Cooking caused 42% of reported home fires,15% of home fire deaths37% of home fire injuries and 11% of direct property damage in 2010, according to the National Fire Protection Association.

Preventing Kitchen Fires

  • Always wear close-fitting clothing with short or tightly rolled sleeves. Always tie back long hair and refrain from using flammable hair products.
  • Keep hot pads, oven mitts, wooden utensils, food packaging and towels away from any heat source.
  • Never leave your cooking unattended. If you need to leave the kitchen for even a short period of time, turn off all heat sources.
  • Use the lowest heat setting possible that will cook food thoroughly and safely.
  • Do not place metal or foil in a microwave oven; it will cause sparking and can lead to a fire.
    • If you notice sparks, turn off the microwave immediately and unplug it.

When You’re Done Cooking

  • Check burners, ovens and appliances to make sure they are off before leaving.
  • Clean up all spills.

Appliance Precautions

  • Unplug portable appliances when they are not in use.
  • Always keep the vent-hood fan on while cooking on a range.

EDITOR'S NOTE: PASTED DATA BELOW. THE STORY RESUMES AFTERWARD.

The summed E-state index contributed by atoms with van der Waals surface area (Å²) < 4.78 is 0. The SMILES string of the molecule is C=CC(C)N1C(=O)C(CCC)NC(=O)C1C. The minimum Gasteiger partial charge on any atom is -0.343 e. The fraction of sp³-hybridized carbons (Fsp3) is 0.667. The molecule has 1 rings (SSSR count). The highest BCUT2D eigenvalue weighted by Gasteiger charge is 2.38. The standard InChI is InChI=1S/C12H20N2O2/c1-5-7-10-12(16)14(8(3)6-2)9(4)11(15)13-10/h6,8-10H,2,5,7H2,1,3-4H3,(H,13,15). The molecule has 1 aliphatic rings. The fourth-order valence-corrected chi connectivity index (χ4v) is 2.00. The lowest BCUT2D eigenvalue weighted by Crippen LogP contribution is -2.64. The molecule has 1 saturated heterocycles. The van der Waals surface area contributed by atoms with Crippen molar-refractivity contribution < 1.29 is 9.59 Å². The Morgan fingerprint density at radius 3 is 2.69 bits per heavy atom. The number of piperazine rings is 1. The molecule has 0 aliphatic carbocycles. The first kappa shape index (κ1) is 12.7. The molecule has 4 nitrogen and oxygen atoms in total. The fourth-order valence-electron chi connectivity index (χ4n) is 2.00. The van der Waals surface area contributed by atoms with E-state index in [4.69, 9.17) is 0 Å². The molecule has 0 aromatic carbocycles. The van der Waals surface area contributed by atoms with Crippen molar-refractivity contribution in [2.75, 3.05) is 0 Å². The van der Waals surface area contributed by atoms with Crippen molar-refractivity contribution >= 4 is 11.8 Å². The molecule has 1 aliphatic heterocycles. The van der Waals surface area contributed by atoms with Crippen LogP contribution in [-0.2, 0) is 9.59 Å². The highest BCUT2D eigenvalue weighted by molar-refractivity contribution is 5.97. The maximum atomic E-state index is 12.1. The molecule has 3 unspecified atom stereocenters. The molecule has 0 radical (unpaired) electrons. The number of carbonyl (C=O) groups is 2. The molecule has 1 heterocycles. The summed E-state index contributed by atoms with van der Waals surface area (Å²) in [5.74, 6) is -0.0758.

• Clean up spills, grease and messes on the range and in the oven immediately.
  • Exercise caution when lighting ovens with gas ranges that do not have a self-lighting feature.

In the Event of a Fire

Turn off the gas or electricity fueling the fire if you can do so safely. If the fire is in a pan on the range, turn off the appliance and cover the pan with a lid to smother the flames. Make sure you are wearing an oven mitt. To keep the fire from restarting, do not move the pan, and leave the lid on until the pan is completely cool. When these methods do not work:

  • Use a fire extinguisher, baking soda or a fire blanket to put out the fire.
    • Sprinkle the baking soda on top of the pan.

Spray the fire extinguisher in a sweeping motion while standing at least three feet away from the flames.